Dear, reader, this is an archived post and there may be some errors in code. They are likely to be minor and shouldn’t disturb the reading experience. However, should you encounter an incomprehensible problem, please send us an email to and we’ll look into it. Thank you.

Jyrki Katainen, European Commission vice president responsible for jobs, growth, investment and competitiveness, wishes the best success to all parts who benefit from the investment. Picture: Tony Öhberg for Finland Today

If all goes well, we could have 2,500 new jobs for immigrants in the upcoming three years. The European Investment Fund invests 10 million euros in an experiment aimed to finding jobs for immigrants and to help employers find the skilled labor they need.

Immigrants’ unemployment has for years been two to five times higher than that of the native population, and it takes much more time for them to enter the labor market.

Free newsletter

Sign up for our free newsletter. We will send you updates of our latest articles.

In the experiment, the employment of immigrants is facilitated by bringing training to workplaces and customizing it according to what is needed to do the job. “The project is the first of its kind in Europe, and we will follow its impact very closely as we hope it may serve as a model for others. I wish the best success to all who benefit from the education, training, apprenticeship and employment opportunities offered by the project,” said Jyrki Katainen, European Commission vice president responsible for jobs, growth, investment and competitiveness.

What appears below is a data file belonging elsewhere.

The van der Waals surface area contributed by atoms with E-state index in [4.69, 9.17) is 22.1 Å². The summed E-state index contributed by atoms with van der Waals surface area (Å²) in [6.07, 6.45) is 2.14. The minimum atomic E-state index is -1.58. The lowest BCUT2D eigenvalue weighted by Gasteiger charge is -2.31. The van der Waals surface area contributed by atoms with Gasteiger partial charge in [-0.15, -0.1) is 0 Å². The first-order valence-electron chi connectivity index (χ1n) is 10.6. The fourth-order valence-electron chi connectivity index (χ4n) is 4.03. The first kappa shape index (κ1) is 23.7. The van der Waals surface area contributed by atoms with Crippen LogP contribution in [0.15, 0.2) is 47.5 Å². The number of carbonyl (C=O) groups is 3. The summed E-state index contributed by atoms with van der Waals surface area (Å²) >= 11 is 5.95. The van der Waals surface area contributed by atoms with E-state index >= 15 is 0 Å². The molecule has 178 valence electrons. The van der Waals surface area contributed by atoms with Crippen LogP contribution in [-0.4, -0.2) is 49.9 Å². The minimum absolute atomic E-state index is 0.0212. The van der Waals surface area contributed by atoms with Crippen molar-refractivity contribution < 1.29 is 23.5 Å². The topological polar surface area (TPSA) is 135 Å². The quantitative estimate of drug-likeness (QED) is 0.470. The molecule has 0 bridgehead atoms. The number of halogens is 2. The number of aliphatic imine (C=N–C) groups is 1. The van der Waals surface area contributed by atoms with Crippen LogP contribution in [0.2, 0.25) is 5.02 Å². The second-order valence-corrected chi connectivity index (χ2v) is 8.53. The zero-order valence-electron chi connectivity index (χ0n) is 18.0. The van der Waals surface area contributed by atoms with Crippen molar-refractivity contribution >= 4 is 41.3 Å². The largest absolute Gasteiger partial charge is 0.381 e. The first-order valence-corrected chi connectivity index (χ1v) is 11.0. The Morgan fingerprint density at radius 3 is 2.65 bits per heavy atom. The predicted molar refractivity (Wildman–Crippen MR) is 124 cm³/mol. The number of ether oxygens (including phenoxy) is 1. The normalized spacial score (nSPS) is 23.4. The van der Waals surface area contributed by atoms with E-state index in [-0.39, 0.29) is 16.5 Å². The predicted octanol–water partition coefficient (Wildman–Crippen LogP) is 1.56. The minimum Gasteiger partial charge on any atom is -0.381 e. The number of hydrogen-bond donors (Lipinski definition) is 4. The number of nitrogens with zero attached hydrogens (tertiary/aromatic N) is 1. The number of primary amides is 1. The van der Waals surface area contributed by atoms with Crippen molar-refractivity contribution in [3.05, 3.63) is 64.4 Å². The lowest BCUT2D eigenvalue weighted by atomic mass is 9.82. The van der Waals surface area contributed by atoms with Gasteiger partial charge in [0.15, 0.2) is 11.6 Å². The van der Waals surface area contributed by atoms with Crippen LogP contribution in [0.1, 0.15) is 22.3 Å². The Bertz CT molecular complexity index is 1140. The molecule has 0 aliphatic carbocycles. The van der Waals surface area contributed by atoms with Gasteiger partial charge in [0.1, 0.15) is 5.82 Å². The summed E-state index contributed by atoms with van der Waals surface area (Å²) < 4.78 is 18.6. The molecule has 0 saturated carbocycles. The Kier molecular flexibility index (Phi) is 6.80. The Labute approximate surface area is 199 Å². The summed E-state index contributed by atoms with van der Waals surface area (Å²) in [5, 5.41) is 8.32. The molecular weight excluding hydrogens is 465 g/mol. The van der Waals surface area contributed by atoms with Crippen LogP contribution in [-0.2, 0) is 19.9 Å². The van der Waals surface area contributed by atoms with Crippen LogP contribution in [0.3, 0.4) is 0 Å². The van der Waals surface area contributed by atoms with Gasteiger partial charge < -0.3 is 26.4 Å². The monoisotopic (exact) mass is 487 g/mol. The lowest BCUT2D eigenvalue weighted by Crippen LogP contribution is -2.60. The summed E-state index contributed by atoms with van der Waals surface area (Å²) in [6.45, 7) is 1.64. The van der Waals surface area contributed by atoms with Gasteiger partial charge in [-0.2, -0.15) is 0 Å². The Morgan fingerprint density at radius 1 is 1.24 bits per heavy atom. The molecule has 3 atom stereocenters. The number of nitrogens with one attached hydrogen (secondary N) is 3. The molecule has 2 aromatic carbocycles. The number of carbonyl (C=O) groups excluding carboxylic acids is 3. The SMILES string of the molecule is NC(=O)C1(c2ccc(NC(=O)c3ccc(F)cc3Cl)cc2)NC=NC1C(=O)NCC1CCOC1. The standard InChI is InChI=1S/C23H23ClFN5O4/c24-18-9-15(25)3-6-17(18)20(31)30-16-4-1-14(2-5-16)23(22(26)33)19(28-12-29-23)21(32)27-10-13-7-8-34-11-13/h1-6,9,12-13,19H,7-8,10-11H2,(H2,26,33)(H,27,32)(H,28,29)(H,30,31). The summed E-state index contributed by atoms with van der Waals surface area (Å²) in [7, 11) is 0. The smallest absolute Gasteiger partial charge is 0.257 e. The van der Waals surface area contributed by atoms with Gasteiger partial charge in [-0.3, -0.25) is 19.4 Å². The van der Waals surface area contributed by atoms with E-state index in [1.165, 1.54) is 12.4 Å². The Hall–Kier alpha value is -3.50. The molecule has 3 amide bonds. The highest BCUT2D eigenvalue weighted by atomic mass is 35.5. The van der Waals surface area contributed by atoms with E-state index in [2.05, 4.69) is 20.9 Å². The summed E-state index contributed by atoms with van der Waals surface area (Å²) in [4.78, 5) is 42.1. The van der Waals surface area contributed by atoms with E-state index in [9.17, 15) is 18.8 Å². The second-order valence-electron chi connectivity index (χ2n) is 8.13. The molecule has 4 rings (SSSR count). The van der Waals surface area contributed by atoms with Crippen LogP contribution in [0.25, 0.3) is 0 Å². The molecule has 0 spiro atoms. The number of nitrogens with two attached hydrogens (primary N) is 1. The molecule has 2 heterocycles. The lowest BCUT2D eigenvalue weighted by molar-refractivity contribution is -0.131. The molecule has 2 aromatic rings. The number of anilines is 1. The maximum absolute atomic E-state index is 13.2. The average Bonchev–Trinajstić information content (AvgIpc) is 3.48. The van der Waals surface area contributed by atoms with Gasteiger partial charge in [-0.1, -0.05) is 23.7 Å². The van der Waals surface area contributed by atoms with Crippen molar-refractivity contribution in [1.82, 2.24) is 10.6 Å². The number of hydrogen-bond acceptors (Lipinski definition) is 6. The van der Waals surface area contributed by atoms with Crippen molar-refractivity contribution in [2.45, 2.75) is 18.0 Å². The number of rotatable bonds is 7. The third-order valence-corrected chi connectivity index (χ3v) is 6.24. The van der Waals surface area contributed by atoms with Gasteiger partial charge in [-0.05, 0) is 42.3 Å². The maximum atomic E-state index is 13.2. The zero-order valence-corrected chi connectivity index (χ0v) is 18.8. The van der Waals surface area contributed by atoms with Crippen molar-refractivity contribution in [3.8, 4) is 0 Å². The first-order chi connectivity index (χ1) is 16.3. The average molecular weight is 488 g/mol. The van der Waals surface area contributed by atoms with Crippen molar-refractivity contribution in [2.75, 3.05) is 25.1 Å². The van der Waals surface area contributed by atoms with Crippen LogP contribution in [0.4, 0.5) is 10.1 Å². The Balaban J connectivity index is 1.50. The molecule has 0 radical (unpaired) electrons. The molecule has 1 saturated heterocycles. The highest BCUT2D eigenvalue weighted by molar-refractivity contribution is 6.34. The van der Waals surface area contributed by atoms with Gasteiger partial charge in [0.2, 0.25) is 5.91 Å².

Click to find out more.

According to Jari Gustafsson, the permanent secretary at the economic and employment ministry, “Immigrants who find employment strengthen the viability of municipalities and Finland’s economic growth.” “With the growing numbers of immigrants, it is even more important than before to facilitate their entry to the labor market,” he said.

READ:  Employment Increases in Finland - Over 45,000 Fewer Unemployed Than in August Last Year

“The companies participating in the experiment represent sectors that have difficulties in finding workforce, such as the manufacturing industry, building, trade and services. The experiment is first carried out in Uusimaa and Southwest Finland, and it will be extended to regions where there is a shortage of labor as considered necessary.

Source: Ministry of Economic Affairs and Employment